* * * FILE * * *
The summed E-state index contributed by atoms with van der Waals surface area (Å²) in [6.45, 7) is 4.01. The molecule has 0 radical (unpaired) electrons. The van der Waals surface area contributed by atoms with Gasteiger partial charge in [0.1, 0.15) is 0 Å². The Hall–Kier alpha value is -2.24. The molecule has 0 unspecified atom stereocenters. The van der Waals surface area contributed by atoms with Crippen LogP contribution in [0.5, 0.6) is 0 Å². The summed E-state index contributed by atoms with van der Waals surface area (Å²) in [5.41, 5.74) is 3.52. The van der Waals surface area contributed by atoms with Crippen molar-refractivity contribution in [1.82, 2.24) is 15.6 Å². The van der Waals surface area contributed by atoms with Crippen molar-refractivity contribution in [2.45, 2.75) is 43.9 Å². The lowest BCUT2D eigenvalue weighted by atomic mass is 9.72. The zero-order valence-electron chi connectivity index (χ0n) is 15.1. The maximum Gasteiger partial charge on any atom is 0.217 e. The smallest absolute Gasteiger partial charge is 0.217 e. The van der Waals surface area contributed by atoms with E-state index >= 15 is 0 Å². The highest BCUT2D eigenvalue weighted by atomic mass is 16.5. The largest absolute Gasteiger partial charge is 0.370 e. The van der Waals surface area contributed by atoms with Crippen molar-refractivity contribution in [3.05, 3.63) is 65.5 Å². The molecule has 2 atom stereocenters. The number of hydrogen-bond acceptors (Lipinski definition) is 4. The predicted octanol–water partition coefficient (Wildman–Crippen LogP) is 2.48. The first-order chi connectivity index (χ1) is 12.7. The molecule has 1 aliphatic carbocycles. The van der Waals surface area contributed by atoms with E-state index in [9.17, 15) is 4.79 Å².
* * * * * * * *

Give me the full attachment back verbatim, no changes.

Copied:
The summed E-state index contributed by atoms with van der Waals surface area (Å²) in [6.45, 7) is 4.01. The molecule has 0 radical (unpaired) electrons. The van der Waals surface area contributed by atoms with Gasteiger partial charge in [0.1, 0.15) is 0 Å². The Hall–Kier alpha value is -2.24. The molecule has 0 unspecified atom stereocenters. The van der Waals surface area contributed by atoms with Crippen LogP contribution in [0.5, 0.6) is 0 Å². The summed E-state index contributed by atoms with van der Waals surface area (Å²) in [5.41, 5.74) is 3.52. The van der Waals surface area contributed by atoms with Crippen molar-refractivity contribution in [1.82, 2.24) is 15.6 Å². The van der Waals surface area contributed by atoms with Crippen molar-refractivity contribution in [2.45, 2.75) is 43.9 Å². The lowest BCUT2D eigenvalue weighted by atomic mass is 9.72. The zero-order valence-electron chi connectivity index (χ0n) is 15.1. The maximum Gasteiger partial charge on any atom is 0.217 e. The smallest absolute Gasteiger partial charge is 0.217 e. The van der Waals surface area contributed by atoms with E-state index >= 15 is 0 Å². The highest BCUT2D eigenvalue weighted by atomic mass is 16.5. The largest absolute Gasteiger partial charge is 0.370 e. The van der Waals surface area contributed by atoms with Crippen molar-refractivity contribution in [3.05, 3.63) is 65.5 Å². The molecule has 2 atom stereocenters. The number of hydrogen-bond acceptors (Lipinski definition) is 4. The predicted octanol–water partition coefficient (Wildman–Crippen LogP) is 2.48. The first-order chi connectivity index (χ1) is 12.7. The molecule has 1 aliphatic carbocycles. The van der Waals surface area contributed by atoms with E-state index in [9.17, 15) is 4.79 Å².